The Chinese announced Bo’s firing in a terse dispatch on the official news service without explanation. In the absence of fact, rumors proliferated as wildly as the hundred flowers that Mao Tse-tung once said should bloom.

The turmoil burst into the open Feb. 6. Chongqing’s deputy mayor, Wang Lijun, an Eliot Ness-type cop who had been Bo’s henchman, sought political asylum at the nearest U.S. Consulate, in Chengdu, claiming Bo was trying to have him killed.

According to an internal party report that leaked out the week after Bo’s firing, Wang and Bo had fallen out over an investigation that touched on Bo’s family. Wang accused Bo of putting so much pressure on his police investigators that some offered to resign.

Recent leaks suggest the case concerned British expatriate Neil Heywood, 41, who was found dead in November in a Chongqing hotel room. The original cause of death was described as excessive alcohol consumption, but Heywood was not known to be a heavy drinker. He had been a friend of Bo’s family for more than a decade and had helped get Bo’s son into Harrow, the exclusive British boarding school.

Rumors spread that the death was connected to a business dispute with Bo’s wife, Gu Kailai.

Around the same time, a fiery car crash in Beijing involving a black Ferrari prompted rumors that a witness in the Heywood case had been killed or perhaps one of the Politburo members’ children — who are known to favor overpriced sports cars. Next, the week after Bo’s fall, a heavy police presence in Beijing led to rumors of an attempted coup.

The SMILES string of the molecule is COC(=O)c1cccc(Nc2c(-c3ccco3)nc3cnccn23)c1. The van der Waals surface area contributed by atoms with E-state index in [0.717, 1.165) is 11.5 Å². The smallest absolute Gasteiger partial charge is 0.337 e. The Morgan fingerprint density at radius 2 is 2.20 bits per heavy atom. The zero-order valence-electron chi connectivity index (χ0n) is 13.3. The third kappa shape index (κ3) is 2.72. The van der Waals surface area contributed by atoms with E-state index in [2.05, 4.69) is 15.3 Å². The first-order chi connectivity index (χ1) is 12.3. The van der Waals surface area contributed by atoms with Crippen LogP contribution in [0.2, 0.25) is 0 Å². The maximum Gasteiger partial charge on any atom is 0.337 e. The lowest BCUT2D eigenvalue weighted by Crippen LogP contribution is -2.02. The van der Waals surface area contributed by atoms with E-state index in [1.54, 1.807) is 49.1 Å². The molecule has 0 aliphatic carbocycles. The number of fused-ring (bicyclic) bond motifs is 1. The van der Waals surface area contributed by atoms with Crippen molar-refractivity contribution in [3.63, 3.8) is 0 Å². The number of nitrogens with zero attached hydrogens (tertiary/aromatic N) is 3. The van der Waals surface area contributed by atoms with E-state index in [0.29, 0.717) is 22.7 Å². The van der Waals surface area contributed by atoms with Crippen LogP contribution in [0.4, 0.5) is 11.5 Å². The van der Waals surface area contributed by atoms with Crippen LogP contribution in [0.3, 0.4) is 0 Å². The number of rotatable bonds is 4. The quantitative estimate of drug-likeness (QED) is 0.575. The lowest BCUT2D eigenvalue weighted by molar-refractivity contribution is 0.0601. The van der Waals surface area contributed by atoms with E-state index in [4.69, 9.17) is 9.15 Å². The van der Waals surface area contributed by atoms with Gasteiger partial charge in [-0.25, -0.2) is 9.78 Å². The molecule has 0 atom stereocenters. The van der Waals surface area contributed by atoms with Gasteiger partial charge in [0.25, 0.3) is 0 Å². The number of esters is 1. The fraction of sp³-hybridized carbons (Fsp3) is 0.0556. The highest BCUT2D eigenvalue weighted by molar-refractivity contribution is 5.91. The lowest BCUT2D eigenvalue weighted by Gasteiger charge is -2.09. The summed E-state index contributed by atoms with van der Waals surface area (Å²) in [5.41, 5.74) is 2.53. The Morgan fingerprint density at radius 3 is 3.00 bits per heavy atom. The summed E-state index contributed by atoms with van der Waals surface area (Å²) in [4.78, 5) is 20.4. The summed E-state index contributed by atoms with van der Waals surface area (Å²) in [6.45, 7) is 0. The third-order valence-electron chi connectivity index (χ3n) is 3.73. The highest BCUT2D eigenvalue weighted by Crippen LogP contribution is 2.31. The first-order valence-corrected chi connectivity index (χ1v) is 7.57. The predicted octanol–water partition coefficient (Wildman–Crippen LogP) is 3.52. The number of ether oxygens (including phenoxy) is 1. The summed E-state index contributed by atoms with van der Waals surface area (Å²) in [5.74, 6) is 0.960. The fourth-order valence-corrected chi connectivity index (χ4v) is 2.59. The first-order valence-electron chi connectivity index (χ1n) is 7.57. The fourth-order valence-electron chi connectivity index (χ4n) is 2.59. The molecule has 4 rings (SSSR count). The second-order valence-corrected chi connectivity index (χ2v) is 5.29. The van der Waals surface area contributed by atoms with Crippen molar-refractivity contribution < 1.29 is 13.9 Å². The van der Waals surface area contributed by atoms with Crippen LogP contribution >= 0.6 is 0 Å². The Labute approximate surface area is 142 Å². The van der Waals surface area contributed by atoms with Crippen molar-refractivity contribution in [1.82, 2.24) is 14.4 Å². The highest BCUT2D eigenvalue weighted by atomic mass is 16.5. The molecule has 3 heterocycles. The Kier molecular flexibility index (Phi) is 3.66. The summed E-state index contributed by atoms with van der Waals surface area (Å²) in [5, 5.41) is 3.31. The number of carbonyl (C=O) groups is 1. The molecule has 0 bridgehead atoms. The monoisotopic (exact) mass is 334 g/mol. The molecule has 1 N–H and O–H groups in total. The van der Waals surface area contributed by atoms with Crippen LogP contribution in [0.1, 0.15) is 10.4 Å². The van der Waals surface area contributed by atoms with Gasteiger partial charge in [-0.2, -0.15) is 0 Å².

“You see, China does have politics and it is more interesting than in the United States,” said Yang Jianli, a Chinese dissident who is now living in Washington.

Of course, not a word of it has been in the Chinese press. But officials within the Communist Party — like the opposition research team for an American politician — appear to be making deliberate leaks.

“In the past, all of the negative reports about Bo Xilai were blocked. Now all of the positive reports are deleted and the negative ones can stay online. It’s been a little bit confusing,” said Li Ping, 24, who is working on a master’s degree at Chongqing University.

The damaging internal report that accused Bo of obstructing an investigation appeared on, a U.S.-based Chinese-language site that has become like Politico for China’s political junkies. The Epoch Times, run by the banned Falun Gong spiritual movement, has also carried many of the reports.